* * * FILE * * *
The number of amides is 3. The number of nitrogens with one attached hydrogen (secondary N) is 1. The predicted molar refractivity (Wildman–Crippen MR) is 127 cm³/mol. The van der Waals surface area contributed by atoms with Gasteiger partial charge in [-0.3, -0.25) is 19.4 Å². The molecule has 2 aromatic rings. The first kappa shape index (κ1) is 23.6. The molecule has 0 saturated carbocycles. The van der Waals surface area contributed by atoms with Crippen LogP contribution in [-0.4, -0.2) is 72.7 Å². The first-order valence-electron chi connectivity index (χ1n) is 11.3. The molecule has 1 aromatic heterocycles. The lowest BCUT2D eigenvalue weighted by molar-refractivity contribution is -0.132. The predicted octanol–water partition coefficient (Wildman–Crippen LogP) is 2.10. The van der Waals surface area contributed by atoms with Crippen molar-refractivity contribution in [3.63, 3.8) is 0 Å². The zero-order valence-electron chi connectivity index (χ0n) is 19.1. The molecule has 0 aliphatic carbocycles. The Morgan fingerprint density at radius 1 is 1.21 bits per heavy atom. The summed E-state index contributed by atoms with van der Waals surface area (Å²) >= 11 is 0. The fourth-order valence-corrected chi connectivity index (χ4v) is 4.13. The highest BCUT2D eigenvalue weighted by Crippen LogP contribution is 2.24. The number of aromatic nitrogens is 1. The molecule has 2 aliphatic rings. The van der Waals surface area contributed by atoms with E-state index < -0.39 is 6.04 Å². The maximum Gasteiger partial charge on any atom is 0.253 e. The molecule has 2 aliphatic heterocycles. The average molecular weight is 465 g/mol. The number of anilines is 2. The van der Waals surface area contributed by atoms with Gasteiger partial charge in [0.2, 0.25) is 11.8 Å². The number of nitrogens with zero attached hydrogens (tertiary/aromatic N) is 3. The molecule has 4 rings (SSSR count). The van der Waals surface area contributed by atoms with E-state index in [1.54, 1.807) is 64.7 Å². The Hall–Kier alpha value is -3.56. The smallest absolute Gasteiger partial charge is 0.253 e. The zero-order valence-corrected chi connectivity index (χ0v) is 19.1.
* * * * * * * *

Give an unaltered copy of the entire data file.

The number of amides is 3. The number of nitrogens with one attached hydrogen (secondary N) is 1. The predicted molar refractivity (Wildman–Crippen MR) is 127 cm³/mol. The van der Waals surface area contributed by atoms with Gasteiger partial charge in [-0.3, -0.25) is 19.4 Å². The molecule has 2 aromatic rings. The first kappa shape index (κ1) is 23.6. The molecule has 0 saturated carbocycles. The van der Waals surface area contributed by atoms with Crippen LogP contribution in [-0.4, -0.2) is 72.7 Å². The first-order valence-electron chi connectivity index (χ1n) is 11.3. The molecule has 1 aromatic heterocycles. The lowest BCUT2D eigenvalue weighted by molar-refractivity contribution is -0.132. The predicted octanol–water partition coefficient (Wildman–Crippen LogP) is 2.10. The van der Waals surface area contributed by atoms with Crippen molar-refractivity contribution in [3.63, 3.8) is 0 Å². The zero-order valence-electron chi connectivity index (χ0n) is 19.1. The molecule has 0 aliphatic carbocycles. The Morgan fingerprint density at radius 1 is 1.21 bits per heavy atom. The summed E-state index contributed by atoms with van der Waals surface area (Å²) >= 11 is 0. The fourth-order valence-corrected chi connectivity index (χ4v) is 4.13. The highest BCUT2D eigenvalue weighted by Crippen LogP contribution is 2.24. The number of aromatic nitrogens is 1. The molecule has 2 aliphatic rings. The van der Waals surface area contributed by atoms with E-state index < -0.39 is 6.04 Å². The maximum Gasteiger partial charge on any atom is 0.253 e. The molecule has 2 aliphatic heterocycles. The average molecular weight is 465 g/mol. The number of anilines is 2. The van der Waals surface area contributed by atoms with Gasteiger partial charge in [0.2, 0.25) is 11.8 Å². The number of nitrogens with zero attached hydrogens (tertiary/aromatic N) is 3. The molecule has 4 rings (SSSR count). The van der Waals surface area contributed by atoms with E-state index in [1.54, 1.807) is 64.7 Å². The Hall–Kier alpha value is -3.56. The smallest absolute Gasteiger partial charge is 0.253 e. The zero-order valence-corrected chi connectivity index (χ0v) is 19.1.